32. Stuart, London says:

    I think some people have taken this news story to an extreme and think that such latin words and phrases are being totally expunged from the language – they are not.

    The news story is about some councils suggesting that they not be used, in order to maximise understanding. Considering that councils need to communicate to everyone within their area, using language that is understandable by as many people as possible makes perfect sense, and it has been shown that a good number of people struggle with certain latinisms in the language. The likes of ad hoc, pro rata and QED are NOT understood by all native English speakers.

    Some such as ab lib, vice versa and etcetera are very well known and I see no reason to stop people using them per se (oops, just used another one that not everyone knows), but a lot of them are little understood by the population at large.

    And this is nothing new either. At school I had come across the likes of i.e. and e.g., as well as others like ergo, ab lib, vice versa, and etc, but at university I had to learn what ibid, ad hoc, QED, pro rata, per se, and others all meant. This has always been the case – latinisms have on the whole always been used by the educated and not by general population at large.

    So once again, there is nothing wrong on the whole in councils trying to limit the usage of these words when you consider their readership. That does NOT mean that people want to get rid of words of French origin, or latin words used in the medical profession (such words in the medical profession are jargon pertinant to that profession and are necessary to be precise when talking among fellow professionals – when speaking to the general public however doctors tend to (or should) amend the words they use so thay they are understood). This is not a slippery slope whatsoever.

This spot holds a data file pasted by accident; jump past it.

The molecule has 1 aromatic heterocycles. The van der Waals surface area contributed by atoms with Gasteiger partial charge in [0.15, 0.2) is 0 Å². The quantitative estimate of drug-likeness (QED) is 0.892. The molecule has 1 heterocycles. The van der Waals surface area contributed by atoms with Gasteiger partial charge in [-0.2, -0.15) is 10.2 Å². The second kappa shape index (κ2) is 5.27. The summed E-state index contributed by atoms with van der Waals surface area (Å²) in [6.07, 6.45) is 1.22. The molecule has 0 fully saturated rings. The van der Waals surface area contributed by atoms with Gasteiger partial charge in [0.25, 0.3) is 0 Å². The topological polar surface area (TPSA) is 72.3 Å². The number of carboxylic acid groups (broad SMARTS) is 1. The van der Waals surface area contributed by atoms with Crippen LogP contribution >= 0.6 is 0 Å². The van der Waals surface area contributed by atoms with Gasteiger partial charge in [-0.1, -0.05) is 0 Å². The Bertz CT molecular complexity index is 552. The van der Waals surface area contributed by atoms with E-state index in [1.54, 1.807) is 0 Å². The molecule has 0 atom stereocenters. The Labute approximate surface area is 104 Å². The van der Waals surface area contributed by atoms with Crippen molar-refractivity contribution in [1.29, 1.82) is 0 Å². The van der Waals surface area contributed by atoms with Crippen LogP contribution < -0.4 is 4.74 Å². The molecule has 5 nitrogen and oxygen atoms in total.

Latinisms discussed here will continue to be used in the language, and will no doubt be encouraged by teachers and publishers alike, but just don’t expect to see them in little-read letters and leaflets from your council.

  33. renato figueiredo says:

    One of the greatest mistakes the educational Brazilian System made in early ’60 was to take off the classes of Latin from the schools teaching. My mother, who studied only until de high school (here called 2o grau) new much more about Portuguese language, than my generation, who didn’t studied Latin, and pass to study English, which is a Germanic Language. Today, we see people speaking and writing Portuguese worse every year.
    In the same way, I would suggest Let us abandon all contribution English language gave to Portuguese, in sports like football, and in technological terms.
    Let us abandon all contribution many other languages (Arabic, Turkish, Greek, Japanese, German, Russian, etc.). I also can’t forget the enormous contribution the African languages brought to Brazil and U.S.A.
    Maybe this council should let its xenophobia in the trash of the non-culture, and study more languages or frequent Omniglot page every week. Their member would learn a lot.

  34. Peter J. Franke says:

    A Dutch phrase: “Homo sapiens non urinat in ventum…” ?
    Do you guess what it means….

  35. Halabund says:

    It is in order to encourage officials to speak in clear and easy to understand terms, but I don’t see how banning expressions of Latin origin would help with this … As a non-native speaker of English, I have always considered expressions like vice versa an organic part of English.

    However, a push for clearly and concisely written official documents is a very good thing. I have never been to the UK, so I don’t know what the situation is there, but unfortunately Hungarian officials have a tendency to try to make their writing more “official-looking”, sometimes completely butchering the grammar … In official documents one can too often see simply incorrect and terribly mutilated language …

  36. Alan Coady says:

    Are members of the Plain English Campaign aware that “plain” comes from the Latin “planus” and “campaign” from the Old French “champagne?” Time for a rethink, methinks 🙂